32 Tips for Substituting Vegan Baking Ingredients

Anyone who has ever tried making a vegan or gluten free baked good knows the extra challenges it poses. Most traditional baked desserts involve milk, eggs and butter. All things plant-based and vegan lifestyles avoid using. This beginners guide to vegan baking is a tool to help easy those challenges. Read on for 32 Tips for Substituting Vegan Baking Ingredients!

Vegan Baking Ingredients Swaps

Vegan baking doesn’t have to be difficult. With a few easy swaps you can bake that vegan cake and eat it too! Let’s look at all the different vegan baking ingredients you get to work with and when to use them.

Milk: Uses in Baking and the Vegan Baking Ingreident Substitution

We are lucky enough to live in a time where plant-based milks literally come in abundance. Not only can you get a variety of type of milk options – soy, almond, coconut, oat – you also have options such as flavored or plain, sweet and unsweet, cold or shelf stable. 

We live in a plant-based milk paradise compared with only a few years ago. Not only can you walk into about any grocery store and pick out the milk of your choice, plant-based milk is also incredibly easy to make at home!

Keep scrolling for instructions on how to make your own plant-based almond milk! When baking you can use a plant-based milk as an equal replacement when a recipe calls for traditional cows’ milk. The 1:1 swap makes altering recipes to dairy free easy as vegan pie! 

For example, if your favorite chocolate cake recipe calls for 1 cup of milk you can swap this out with 1 cup of plant-based milk of your choice. Some things to remember. Using flavored or sweetened options of plant-based milk will alter flavor of your baked goods so I always keep unflavored, unsweetened almond milk in kitchen. 

Now let us examine the different types of milk called for in traditional recipes and their dairy-free alternatives. 

  1. Milk – skim through 2% milk can be swapped 1 to 1 in any recipe by your choice of plant-based milk.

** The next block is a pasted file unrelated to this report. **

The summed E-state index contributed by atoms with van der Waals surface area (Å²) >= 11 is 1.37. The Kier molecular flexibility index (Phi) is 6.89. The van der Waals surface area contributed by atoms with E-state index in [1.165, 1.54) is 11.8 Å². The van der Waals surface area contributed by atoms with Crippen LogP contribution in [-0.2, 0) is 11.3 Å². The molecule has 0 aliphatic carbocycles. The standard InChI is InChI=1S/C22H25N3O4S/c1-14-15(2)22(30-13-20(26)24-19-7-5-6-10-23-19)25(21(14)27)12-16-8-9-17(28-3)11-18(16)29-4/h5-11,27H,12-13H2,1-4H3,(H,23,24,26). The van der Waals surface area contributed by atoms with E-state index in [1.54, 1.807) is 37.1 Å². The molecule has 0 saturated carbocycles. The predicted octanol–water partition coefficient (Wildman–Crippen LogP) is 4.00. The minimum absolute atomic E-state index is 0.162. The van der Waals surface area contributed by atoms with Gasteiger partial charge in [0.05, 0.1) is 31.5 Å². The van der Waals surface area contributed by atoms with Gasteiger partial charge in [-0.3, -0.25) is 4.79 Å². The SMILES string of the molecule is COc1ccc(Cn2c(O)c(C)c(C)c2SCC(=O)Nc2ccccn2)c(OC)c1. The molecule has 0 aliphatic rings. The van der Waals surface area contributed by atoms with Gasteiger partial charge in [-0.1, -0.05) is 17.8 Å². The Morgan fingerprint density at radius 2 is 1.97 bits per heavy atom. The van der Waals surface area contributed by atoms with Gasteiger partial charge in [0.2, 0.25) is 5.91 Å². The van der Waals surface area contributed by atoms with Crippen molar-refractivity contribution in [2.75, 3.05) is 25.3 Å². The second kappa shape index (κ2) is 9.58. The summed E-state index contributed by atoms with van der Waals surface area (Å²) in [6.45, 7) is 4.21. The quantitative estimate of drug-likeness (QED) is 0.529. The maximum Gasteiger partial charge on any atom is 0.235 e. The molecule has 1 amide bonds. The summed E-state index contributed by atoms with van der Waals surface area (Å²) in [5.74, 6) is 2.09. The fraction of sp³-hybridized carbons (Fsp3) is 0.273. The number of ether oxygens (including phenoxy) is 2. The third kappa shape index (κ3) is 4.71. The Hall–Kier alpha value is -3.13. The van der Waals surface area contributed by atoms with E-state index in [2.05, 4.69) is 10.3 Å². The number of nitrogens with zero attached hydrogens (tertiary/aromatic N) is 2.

1. Heavy Cream or Whipping Cream – Swap out one-to-one of coconut cream for heavy cream. The coconut cream can be found in most baking isle or Asian section of the grocery store. 
  1. Buttermilk – use vinegar (white distilled or apple cider vinegar are the 2 I use) and add to your plant-based milk. It will curdle just as traditional buttermilk curdles. Use the ratio guide of 1 tablespoon per 1 cup of milk. Allow to sit at room temperature for at least 5 minutes to curdle.
  1. Yogurt or Sour Cream – My suggestion is to find a good vegan brand of yogurt ( I highly recommend So Delicious plain, unsweetened non-dairy yogurt.) As for sour cream I use a little vinegar with my yogurt to enhance the sour notes. This swap is a one-to-one ratio keeping recipes easy to adapt. You can also purchase vegan sour cream from specialty and health food stores.
  1. Cream Cheese – Soaked cashews in hot water for 5 hours or soak overnight in cool water. Then just drain the cashews, add in some coconut oil and blend until smooth. This makes a silky smooth butter that is a great replacement for cream cheese in baking. There are also some really great dairy-free cream cheese options in specialty and health food stores, but they can get a bit pricy.

Butter: Uses in Baking and the Vegan Baking Ingreident Substitution

Just like milk we live in a world of vegan butter substitutes readily available. Use can swap out vegan butter for traditional butter in a one-to-one ratio. For example, your chocolate cake recipe calls for “1 stick of butter” just swap out 1 stick (8 tablespoons) of vegan butter and use as directed. 

The downside of these vegan butter substitutes is that they can get expensive compared to traditional butter. They are also a highly processed food so if you are staying away from those do not fear there are alternatives.  If you are looking to save some cash, there are ways to make your own vegan butter substitute. 

To make your own vegan butter at home try this recipe! There are some recipes I would advise sticking to the butter substitute as they really add the flavor of butter to baked goods. Also, you will want to be careful when swapping some oils for butter as they each have their own flavors. 

One of my favorite butter swaps is to us refined coconut oil. This coconut oil does not have the strong coconut flavor as unrefined, but I can still pick-up hints of coconut so keep that in mind when deciding which oil to swap in your recipe. If your recipe calls for: 

  1. Butter – vegan butter substitute (store bought or homemade). A one-to-one ratio is used with vegan butter so swapping out the traditional butter is a cinch! If your recipe calls for the creaming method this is by far the best option.